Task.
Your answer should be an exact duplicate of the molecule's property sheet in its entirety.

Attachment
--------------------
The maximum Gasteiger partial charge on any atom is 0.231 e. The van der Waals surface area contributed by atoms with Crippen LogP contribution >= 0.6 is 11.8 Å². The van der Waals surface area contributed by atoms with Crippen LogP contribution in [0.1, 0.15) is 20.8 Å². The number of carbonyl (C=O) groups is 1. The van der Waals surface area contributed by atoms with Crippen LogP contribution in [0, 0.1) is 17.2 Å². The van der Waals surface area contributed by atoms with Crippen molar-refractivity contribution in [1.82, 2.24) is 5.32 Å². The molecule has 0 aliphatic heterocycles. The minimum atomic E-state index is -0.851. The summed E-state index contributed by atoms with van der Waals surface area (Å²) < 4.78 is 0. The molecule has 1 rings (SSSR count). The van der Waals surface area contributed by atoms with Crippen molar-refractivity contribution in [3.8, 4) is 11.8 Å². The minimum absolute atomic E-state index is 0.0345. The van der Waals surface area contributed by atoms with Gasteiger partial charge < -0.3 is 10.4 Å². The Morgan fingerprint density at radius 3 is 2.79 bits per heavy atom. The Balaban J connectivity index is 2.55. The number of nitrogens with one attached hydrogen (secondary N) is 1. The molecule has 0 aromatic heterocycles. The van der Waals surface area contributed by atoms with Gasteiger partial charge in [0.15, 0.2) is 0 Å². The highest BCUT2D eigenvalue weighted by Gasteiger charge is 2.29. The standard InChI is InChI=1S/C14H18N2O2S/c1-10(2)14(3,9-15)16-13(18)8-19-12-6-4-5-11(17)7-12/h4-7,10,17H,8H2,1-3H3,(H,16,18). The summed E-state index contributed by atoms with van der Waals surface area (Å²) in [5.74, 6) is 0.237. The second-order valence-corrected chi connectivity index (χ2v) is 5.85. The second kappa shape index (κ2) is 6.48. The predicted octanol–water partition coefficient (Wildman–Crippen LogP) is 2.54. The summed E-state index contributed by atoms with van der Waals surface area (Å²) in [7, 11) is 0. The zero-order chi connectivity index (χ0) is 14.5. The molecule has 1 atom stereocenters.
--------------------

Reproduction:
The maximum Gasteiger partial charge on any atom is 0.231 e. The van der Waals surface area contributed by atoms with Crippen LogP contribution >= 0.6 is 11.8 Å². The van der Waals surface area contributed by atoms with Crippen LogP contribution in [0.1, 0.15) is 20.8 Å². The number of carbonyl (C=O) groups is 1. The van der Waals surface area contributed by atoms with Crippen LogP contribution in [0, 0.1) is 17.2 Å². The van der Waals surface area contributed by atoms with Crippen molar-refractivity contribution in [1.82, 2.24) is 5.32 Å². The molecule has 0 aliphatic heterocycles. The minimum atomic E-state index is -0.851. The summed E-state index contributed by atoms with van der Waals surface area (Å²) < 4.78 is 0. The molecule has 1 rings (SSSR count). The van der Waals surface area contributed by atoms with Crippen molar-refractivity contribution in [3.8, 4) is 11.8 Å². The minimum absolute atomic E-state index is 0.0345. The van der Waals surface area contributed by atoms with Gasteiger partial charge < -0.3 is 10.4 Å². The Morgan fingerprint density at radius 3 is 2.79 bits per heavy atom. The Balaban J connectivity index is 2.55. The number of nitrogens with one attached hydrogen (secondary N) is 1. The molecule has 0 aromatic heterocycles. The van der Waals surface area contributed by atoms with Gasteiger partial charge in [0.15, 0.2) is 0 Å². The highest BCUT2D eigenvalue weighted by Gasteiger charge is 2.29. The standard InChI is InChI=1S/C14H18N2O2S/c1-10(2)14(3,9-15)16-13(18)8-19-12-6-4-5-11(17)7-12/h4-7,10,17H,8H2,1-3H3,(H,16,18). The summed E-state index contributed by atoms with van der Waals surface area (Å²) in [5.74, 6) is 0.237. The second-order valence-corrected chi connectivity index (χ2v) is 5.85. The second kappa shape index (κ2) is 6.48. The predicted octanol–water partition coefficient (Wildman–Crippen LogP) is 2.54. The summed E-state index contributed by atoms with van der Waals surface area (Å²) in [7, 11) is 0. The zero-order chi connectivity index (χ0) is 14.5. The molecule has 1 atom stereocenters.